Maybe it was the glass wall. Maybe it was A. S. Byatt. But as I read this passage—possibly the most famous passage in the book—I started to wonder if there might be historically significant marginalia somewhere in the book–some six word revelation or observation penciled in by a well-known person from Church history. In my mind’s eye, I saw the Daily Universe headline: GRAD STUDENT FINDS LOST BOOK OF MORMON OF MARTIN HARRIS. CONTAINS PARTIAL MAP TO LOST 116 PAGES.
No such luck. All I got were molds spots and the satisfaction of holding a book pressed by E. B. Grandin himself.
The third edition was similarly void of news-making marginalia, although on the inside back cover someone had written out a list of the various editions of the Book of Mormon. The rest of the book was much like the first edition, except this copy was in worse condition. At some point, possibly decades ago, times and seasons of use had severed the cover from the spine. As I turned over each page, tiny flakes of brown paper broke off and fell like ash on the table.
I left the rare books collection a few minutes later. I had papers to write and other research to conduct, so I took the elevator to the main floor and found a desk in a quiet corner of the Classics library. Before long, I was wading chin-deep in the viscous prose of Emily Dickinson’s letters. My morning with the Book of Mormon had passed.
Later, though, as I made my way down the steep slope of Straight Street, where my car was parked, I thought about the two time-eaten volumes and how different they were from the Book of Mormon we now know. The old editions had no chapter headings, no verses, no cross references, no index. They looked more like average books of works of scripture. It occurred to me that reading them in such a way would be a very different experience. When I read the Book of Mormon, after all, I tend to treat each individual verse as something set apart from the rest of the chapter, something independent that contributes, nevertheless, to the bigger picture.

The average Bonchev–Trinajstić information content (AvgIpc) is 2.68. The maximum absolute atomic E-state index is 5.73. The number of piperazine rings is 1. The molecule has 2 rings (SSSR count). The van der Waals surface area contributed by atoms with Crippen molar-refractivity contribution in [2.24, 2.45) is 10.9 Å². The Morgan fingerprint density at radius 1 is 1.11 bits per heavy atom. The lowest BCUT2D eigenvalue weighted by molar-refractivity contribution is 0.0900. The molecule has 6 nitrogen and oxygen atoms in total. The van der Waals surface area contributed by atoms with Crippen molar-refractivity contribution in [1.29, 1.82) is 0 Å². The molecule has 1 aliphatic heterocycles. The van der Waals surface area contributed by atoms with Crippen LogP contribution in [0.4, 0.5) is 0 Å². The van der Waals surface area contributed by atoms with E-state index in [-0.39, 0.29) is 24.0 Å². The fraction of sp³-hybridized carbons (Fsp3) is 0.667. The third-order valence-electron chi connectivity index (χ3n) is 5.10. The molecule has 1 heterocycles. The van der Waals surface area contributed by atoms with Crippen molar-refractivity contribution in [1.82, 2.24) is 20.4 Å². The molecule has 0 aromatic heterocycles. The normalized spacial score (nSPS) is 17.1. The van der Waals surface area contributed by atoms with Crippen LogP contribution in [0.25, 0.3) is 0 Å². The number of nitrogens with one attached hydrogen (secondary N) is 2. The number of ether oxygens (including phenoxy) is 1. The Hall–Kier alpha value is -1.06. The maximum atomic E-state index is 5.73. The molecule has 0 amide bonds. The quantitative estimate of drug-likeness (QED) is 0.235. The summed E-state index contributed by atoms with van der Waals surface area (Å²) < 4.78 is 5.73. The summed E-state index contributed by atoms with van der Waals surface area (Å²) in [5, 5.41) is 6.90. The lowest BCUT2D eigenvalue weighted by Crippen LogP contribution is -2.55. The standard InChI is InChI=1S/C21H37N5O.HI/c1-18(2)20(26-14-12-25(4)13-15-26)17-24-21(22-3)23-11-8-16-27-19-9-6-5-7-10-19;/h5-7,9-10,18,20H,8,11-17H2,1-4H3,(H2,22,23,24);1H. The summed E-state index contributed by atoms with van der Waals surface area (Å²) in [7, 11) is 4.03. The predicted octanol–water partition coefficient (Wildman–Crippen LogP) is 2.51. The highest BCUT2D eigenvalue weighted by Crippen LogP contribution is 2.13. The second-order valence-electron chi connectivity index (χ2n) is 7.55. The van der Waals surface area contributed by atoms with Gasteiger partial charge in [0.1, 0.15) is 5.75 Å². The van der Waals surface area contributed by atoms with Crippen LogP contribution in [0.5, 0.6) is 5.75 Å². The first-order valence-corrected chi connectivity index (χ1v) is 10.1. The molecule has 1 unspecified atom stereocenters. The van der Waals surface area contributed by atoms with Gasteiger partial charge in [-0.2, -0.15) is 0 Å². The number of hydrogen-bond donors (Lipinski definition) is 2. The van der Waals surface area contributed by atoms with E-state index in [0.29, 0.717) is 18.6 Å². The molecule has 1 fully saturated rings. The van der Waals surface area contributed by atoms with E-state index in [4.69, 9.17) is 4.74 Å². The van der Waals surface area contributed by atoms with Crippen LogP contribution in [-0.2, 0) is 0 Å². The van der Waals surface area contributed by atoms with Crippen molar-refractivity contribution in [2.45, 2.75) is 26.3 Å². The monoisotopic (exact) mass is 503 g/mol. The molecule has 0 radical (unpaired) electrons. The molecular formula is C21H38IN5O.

In many ways, I think this is true for most Mormons who read scripture: it’s a verse-by-verse process. When we mark a scripture, we tend to mark the whole thing—even when only a part of it moves us.
When the first Mormons read the Book of Mormon, though, they were forced to read the words on their own terms, with little editorial mediation, and nothing to mark one passage off as different from or more important than another. When Parley P. Pratt spent the day reading the Book of Mormon, there was no 1 Nephi 3:7 or Moroni 10:4-5. All he had were words.
By the time I fitted the key into the ignition of my car, I had committed to reading the Book of Mormon again—this time with a copy sans verses. I’ve read the Book of Mormon, after all, more than any other book on my shelf. But I’ve never really felt—oddly enough—that I was reading a book. For me, the Book of Mormon has always been something more. And I expect it will always be that way—even when I’m eighty, chewing on false teeth, and reading with a magnifying glass.
But, after handling those old editions, I want to experience the Book of Mormon as a book—the way I experience other books—because I believe it has something to offer as a book.